vertical garden bed

While this can be as simple as a raised bed with a trellis, it can also involve gardeners repurposing old materials, such as converted pallets. Trays are great for plants with shallow roots, such as herbs, vegetables, and flowers. Although they are a parallel bed, their aesthetic appeal alone makes their gardening a pleasure.

Another interesting vertical option is a railed garden area. Railing gardens use features such as nearby walls, balconies or roof railings as façades. They stick to the width of a wall or railing, making it easy to access the plants in a sitting or standing position. Grow herbs and vegetables here and choose between plastic, metal or wood containers. If you own the space you're in, you can attach bricks to the top of a thick wall to create a pot where plants can grow.

Another cool vertical option for growing plants is a stacking planter. It sits on the ground or on a multi-level table, making plants easily accessible to any gardener. Since these stacking planters are modular, they can reach any height, making weeding, watering and pest management as easy as you need them to be. Just like raised pots, more watering is required, as freestanding options tend to dry out faster. But you can skip all the effort involved in building a bed here.

built-in bed

The built-in bed is fully forward facing and is the best option for gardeners using a wheelchair or walker. Users planting in these beds place the legs under the center of the bed, where there is a shallow planting area or table top. On the sides, the soil is much deeper, sitting on an elevated post or directly to the ground. With this type of bed, it is possible to grow plants that need deep soil as well as those that don't. This bed type is also available in several different materials: made of fiberglass, wood or any type of stone material.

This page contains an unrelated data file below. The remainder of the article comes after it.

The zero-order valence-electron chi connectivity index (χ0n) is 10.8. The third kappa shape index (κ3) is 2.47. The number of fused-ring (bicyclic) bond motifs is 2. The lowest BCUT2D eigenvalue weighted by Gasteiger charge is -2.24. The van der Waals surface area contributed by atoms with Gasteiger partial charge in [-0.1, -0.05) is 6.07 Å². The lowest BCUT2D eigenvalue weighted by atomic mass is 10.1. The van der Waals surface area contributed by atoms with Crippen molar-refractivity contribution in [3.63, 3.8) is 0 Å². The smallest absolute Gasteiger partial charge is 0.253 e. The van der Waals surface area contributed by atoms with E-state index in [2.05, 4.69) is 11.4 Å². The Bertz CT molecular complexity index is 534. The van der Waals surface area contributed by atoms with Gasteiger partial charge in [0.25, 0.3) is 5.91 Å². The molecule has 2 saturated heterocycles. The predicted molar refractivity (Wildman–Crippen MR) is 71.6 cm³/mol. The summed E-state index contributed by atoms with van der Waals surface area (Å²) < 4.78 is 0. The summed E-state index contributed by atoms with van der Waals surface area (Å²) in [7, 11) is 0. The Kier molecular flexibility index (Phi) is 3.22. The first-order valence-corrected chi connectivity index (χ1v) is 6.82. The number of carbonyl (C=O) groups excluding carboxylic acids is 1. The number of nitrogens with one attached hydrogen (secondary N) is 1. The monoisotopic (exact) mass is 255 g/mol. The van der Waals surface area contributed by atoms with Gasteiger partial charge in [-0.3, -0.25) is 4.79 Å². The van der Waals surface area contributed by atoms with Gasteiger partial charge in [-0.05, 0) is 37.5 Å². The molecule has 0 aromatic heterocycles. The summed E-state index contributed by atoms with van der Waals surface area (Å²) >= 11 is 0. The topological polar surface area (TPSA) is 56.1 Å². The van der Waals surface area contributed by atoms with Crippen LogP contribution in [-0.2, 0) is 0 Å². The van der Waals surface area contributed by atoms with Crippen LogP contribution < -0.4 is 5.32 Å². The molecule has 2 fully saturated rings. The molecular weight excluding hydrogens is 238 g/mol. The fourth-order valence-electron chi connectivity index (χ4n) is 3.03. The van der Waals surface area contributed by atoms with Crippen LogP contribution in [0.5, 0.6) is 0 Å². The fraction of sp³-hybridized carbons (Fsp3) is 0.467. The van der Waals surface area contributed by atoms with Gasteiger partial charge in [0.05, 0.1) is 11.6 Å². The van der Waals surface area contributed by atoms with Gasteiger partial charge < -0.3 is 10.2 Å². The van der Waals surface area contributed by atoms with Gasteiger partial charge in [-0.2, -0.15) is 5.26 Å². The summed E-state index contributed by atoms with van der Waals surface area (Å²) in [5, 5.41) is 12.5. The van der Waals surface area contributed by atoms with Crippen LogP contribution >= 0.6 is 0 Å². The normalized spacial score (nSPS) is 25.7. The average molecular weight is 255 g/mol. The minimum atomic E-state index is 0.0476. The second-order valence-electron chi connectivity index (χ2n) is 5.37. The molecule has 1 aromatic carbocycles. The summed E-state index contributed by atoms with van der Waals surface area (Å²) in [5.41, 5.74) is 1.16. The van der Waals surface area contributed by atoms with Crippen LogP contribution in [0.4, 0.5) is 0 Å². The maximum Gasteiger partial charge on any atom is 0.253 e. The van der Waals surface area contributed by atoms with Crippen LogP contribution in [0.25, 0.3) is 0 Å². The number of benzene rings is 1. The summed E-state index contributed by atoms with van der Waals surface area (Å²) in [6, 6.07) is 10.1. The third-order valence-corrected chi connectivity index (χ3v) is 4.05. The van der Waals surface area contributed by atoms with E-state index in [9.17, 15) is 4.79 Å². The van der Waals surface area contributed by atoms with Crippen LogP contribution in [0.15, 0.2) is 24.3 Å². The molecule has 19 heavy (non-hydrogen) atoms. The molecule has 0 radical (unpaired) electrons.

desktop garden

Another type of built-in bed is a tabletop bed where you can place tools or transplant seedlings. Gardeners can stand or sit as needed, and the table is the same length and thickness as the bed, making it easier to water plants or use tools. Unlike the shallower types, this bed does not require as much watering. Connect multiple beds to create a garden that anyone can easily access.

layered bed

Although they use a parallel format, tiered beds offer an interesting design without legs, making irrigation more of a focus. They have soil depth and room to grow many different types of plants. Made of any material, prefab or developed by the gardener, the individual layered design makes it easier to reach the area with tools to work with the soil. They also allow gardeners to work the soil with children, who can plant on lower tiers.


We've talked about growing in containers in this article, but containers are a great option for those who don't have room for a raised garden, or for those who aren't sure what a garden will look like in summer of choice. For example, if the light in one area is too bright, the container can easily be moved from one area to another. They can sit next to tools and earth bags on a table with legs high enough to accommodate the seated person, or they can simply be large enough to care for from the ground.

Half a wine barrel on the leg is a great container. The vertically stackable containers we mentioned earlier also work. The same goes for railing garden options. With containers, there is plenty of room to play in small or larger areas. Note that containers typically require daily watering and may need to be indoors during cold winters.

common problem

Q: How do you make disabled loft beds?

A: There are many ways to do this! Consider first two modes: the parallel format and the frontal format. Once you've decided which is best for you, you can compile the design.

Q: What is adaptive gardening?

A: This is a style of gardening that makes gardening easier for everyone, especially those who use mobile devices. It can be an adaptable tool or even an adaptable planting area.